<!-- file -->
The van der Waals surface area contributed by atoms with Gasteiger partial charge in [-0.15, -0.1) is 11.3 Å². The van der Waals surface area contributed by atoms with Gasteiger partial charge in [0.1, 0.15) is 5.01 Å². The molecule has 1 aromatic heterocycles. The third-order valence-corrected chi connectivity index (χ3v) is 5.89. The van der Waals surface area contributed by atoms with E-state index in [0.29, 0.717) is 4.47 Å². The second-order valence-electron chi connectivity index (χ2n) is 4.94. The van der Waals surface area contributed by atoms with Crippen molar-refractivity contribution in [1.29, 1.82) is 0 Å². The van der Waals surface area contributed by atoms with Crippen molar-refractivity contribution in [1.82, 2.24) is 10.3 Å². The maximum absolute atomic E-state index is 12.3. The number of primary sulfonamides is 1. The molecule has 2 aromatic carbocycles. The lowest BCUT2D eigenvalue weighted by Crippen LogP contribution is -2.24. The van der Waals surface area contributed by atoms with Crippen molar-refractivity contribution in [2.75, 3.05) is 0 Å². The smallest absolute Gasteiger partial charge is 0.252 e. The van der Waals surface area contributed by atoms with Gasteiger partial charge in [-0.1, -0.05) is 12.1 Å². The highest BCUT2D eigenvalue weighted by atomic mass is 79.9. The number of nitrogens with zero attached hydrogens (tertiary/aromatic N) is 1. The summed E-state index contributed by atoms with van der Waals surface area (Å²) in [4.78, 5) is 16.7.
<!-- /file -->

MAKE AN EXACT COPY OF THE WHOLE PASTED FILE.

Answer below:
The van der Waals surface area contributed by atoms with Gasteiger partial charge in [-0.15, -0.1) is 11.3 Å². The van der Waals surface area contributed by atoms with Gasteiger partial charge in [0.1, 0.15) is 5.01 Å². The molecule has 1 aromatic heterocycles. The third-order valence-corrected chi connectivity index (χ3v) is 5.89. The van der Waals surface area contributed by atoms with E-state index in [0.29, 0.717) is 4.47 Å². The second-order valence-electron chi connectivity index (χ2n) is 4.94. The van der Waals surface area contributed by atoms with Crippen molar-refractivity contribution in [1.29, 1.82) is 0 Å². The van der Waals surface area contributed by atoms with Crippen molar-refractivity contribution in [1.82, 2.24) is 10.3 Å². The maximum absolute atomic E-state index is 12.3. The number of primary sulfonamides is 1. The molecule has 2 aromatic carbocycles. The lowest BCUT2D eigenvalue weighted by Crippen LogP contribution is -2.24. The van der Waals surface area contributed by atoms with Crippen molar-refractivity contribution in [2.75, 3.05) is 0 Å². The smallest absolute Gasteiger partial charge is 0.252 e. The van der Waals surface area contributed by atoms with Gasteiger partial charge in [-0.1, -0.05) is 12.1 Å². The highest BCUT2D eigenvalue weighted by atomic mass is 79.9. The number of nitrogens with zero attached hydrogens (tertiary/aromatic N) is 1. The summed E-state index contributed by atoms with van der Waals surface area (Å²) in [4.78, 5) is 16.7.